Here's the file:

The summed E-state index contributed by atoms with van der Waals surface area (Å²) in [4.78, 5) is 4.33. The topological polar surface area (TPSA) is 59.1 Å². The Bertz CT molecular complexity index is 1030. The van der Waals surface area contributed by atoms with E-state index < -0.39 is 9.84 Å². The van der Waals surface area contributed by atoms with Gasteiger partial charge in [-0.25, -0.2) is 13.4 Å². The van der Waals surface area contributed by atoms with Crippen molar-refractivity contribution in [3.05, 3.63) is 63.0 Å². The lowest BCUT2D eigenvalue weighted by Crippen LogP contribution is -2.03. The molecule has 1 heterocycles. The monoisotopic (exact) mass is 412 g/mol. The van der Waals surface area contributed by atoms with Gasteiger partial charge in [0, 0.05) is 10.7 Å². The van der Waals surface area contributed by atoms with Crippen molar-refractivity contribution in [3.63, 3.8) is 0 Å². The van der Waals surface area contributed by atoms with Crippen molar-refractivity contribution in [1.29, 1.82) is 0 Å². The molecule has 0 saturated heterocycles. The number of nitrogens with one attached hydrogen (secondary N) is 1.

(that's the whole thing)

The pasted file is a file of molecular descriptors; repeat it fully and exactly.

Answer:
The summed E-state index contributed by atoms with van der Waals surface area (Å²) in [4.78, 5) is 4.33. The topological polar surface area (TPSA) is 59.1 Å². The Bertz CT molecular complexity index is 1030. The van der Waals surface area contributed by atoms with E-state index < -0.39 is 9.84 Å². The van der Waals surface area contributed by atoms with Gasteiger partial charge in [-0.25, -0.2) is 13.4 Å². The van der Waals surface area contributed by atoms with Crippen molar-refractivity contribution in [3.05, 3.63) is 63.0 Å². The lowest BCUT2D eigenvalue weighted by Crippen LogP contribution is -2.03. The molecule has 1 heterocycles. The monoisotopic (exact) mass is 412 g/mol. The van der Waals surface area contributed by atoms with Gasteiger partial charge in [0, 0.05) is 10.7 Å². The van der Waals surface area contributed by atoms with Crippen molar-refractivity contribution in [3.63, 3.8) is 0 Å². The van der Waals surface area contributed by atoms with Crippen molar-refractivity contribution in [1.29, 1.82) is 0 Å². The molecule has 0 saturated heterocycles. The number of nitrogens with one attached hydrogen (secondary N) is 1.